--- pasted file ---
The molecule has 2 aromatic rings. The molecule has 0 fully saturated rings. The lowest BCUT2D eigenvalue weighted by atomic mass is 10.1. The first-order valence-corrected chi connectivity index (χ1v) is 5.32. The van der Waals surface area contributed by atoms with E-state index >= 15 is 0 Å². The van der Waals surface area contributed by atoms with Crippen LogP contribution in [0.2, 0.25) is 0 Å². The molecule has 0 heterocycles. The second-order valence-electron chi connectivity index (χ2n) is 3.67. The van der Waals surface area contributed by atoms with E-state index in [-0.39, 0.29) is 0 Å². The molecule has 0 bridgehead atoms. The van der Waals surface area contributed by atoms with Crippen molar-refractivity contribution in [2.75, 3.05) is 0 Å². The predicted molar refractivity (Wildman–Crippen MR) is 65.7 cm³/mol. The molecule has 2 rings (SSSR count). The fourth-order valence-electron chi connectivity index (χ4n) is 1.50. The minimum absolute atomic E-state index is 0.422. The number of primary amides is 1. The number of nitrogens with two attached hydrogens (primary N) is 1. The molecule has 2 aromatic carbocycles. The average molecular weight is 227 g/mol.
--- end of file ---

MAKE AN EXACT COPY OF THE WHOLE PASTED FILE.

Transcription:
The molecule has 2 aromatic rings. The molecule has 0 fully saturated rings. The lowest BCUT2D eigenvalue weighted by atomic mass is 10.1. The first-order valence-corrected chi connectivity index (χ1v) is 5.32. The van der Waals surface area contributed by atoms with E-state index >= 15 is 0 Å². The van der Waals surface area contributed by atoms with Crippen LogP contribution in [0.2, 0.25) is 0 Å². The molecule has 0 heterocycles. The second-order valence-electron chi connectivity index (χ2n) is 3.67. The van der Waals surface area contributed by atoms with E-state index in [-0.39, 0.29) is 0 Å². The molecule has 0 bridgehead atoms. The van der Waals surface area contributed by atoms with Crippen molar-refractivity contribution in [2.75, 3.05) is 0 Å². The predicted molar refractivity (Wildman–Crippen MR) is 65.7 cm³/mol. The molecule has 2 rings (SSSR count). The fourth-order valence-electron chi connectivity index (χ4n) is 1.50. The minimum absolute atomic E-state index is 0.422. The number of primary amides is 1. The number of nitrogens with two attached hydrogens (primary N) is 1. The molecule has 2 aromatic carbocycles. The average molecular weight is 227 g/mol.